Chemoprevention Trials in Bronchial Premalignant Lesions
Bronchial metaplasia, dysplasia, and sputum atypia are associated with lung cancer and a history of smoking. Sputum atypia was examined in a multi-center lung cancer screening, and was not found to predict lung cancer development. Chemoprevention trials have investigated the effect of different agents on bronchial metaplasia and dysplasia and sputum atypia (Table 1). In a small uncontrolled pilot trial of participants with at least a 15pack-year smoking history, Mathe et al observed a reduction in bronchial metaplasia following treatment with etretinate, a synthetic retinoid. In smokers with at least a 15pack-year history, Arnold et al examined the effect of 6 months of treatment with etretinate or placebo on sputum atypia and found no effect. In a population with a heavier smoking history and exposure to asbestos, McLarty et al observed no effect of b-carotene and retinol on sputum atypia. In participants with at least a 20pack-year smoking history, Lee et al found no effect on 13cRA on bronchial metaplasia, but bronchial metaplasia was reduced by smoking cessation, suggesting that bronchial metaplasia is an acute reaction to cigarette smoke exposure in active smokers.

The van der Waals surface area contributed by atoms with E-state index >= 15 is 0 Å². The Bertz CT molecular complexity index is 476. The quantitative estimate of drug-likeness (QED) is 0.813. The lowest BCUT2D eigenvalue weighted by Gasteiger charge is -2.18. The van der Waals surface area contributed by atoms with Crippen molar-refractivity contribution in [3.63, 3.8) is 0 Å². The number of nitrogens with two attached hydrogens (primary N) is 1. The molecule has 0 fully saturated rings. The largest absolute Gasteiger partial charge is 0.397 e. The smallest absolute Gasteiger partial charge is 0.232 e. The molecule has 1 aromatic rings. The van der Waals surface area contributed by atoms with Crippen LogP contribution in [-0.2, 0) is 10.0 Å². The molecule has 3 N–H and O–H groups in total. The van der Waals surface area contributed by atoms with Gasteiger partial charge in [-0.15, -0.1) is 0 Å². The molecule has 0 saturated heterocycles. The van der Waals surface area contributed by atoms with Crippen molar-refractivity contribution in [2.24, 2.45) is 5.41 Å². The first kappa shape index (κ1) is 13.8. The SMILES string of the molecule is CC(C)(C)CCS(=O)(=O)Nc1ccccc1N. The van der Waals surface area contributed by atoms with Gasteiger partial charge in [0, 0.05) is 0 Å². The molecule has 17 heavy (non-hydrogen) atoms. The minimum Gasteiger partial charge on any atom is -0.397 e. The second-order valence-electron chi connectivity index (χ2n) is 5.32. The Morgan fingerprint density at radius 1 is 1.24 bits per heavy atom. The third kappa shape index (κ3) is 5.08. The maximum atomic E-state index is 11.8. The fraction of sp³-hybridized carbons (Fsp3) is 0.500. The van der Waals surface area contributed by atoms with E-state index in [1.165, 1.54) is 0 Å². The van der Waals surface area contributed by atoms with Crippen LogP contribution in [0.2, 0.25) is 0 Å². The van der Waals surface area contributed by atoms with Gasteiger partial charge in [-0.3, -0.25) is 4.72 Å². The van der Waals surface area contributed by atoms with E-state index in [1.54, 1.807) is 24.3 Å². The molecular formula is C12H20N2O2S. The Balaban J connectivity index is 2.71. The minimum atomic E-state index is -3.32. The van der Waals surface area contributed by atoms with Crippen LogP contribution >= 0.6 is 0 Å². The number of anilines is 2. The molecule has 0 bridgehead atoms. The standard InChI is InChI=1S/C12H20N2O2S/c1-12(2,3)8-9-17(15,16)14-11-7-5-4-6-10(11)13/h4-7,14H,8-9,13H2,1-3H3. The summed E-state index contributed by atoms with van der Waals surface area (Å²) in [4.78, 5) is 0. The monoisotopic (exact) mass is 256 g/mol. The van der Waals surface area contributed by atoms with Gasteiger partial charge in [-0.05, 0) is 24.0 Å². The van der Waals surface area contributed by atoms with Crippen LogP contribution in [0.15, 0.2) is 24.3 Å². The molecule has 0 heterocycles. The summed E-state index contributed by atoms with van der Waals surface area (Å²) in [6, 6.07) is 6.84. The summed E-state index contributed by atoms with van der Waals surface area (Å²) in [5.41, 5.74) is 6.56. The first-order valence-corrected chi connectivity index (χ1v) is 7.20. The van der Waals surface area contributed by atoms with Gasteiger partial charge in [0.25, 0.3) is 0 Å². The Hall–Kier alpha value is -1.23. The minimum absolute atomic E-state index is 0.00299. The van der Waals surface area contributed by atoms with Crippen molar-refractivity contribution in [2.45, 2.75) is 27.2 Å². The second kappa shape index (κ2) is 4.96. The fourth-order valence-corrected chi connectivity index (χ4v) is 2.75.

The previously mentioned trials have relied on white-light bronchoscopy for the detection of bronchial metaplasia and dysplasia. A new technique using a laser incorporated into a bronchoscope was reported to be 50% more sensitive in the detection of bronchial dysplasia than standard white-light bronchoscopy. This technique is based on the principle that light of specific wavelengths can stimulate intrinsic cellular florophors, such as flavins, riboflavins, nucleic acids, and proteins, to fluoresce, thereby emitting a spectral pattern of light typical of that particular tissue. Epithelial carcinogenesis is associated with altered levels of these fluoroflors; by using fluorescence spectroscopy, normal, dysplastic, and neoplastic tissues can be distinguished on the basis of their spectral patterns. This new bronchoscopic technique is under evaluation in chemoprevention trials as a method of enhancing the detection of bronchial premalignancy in smokers and former smokers.[29-31]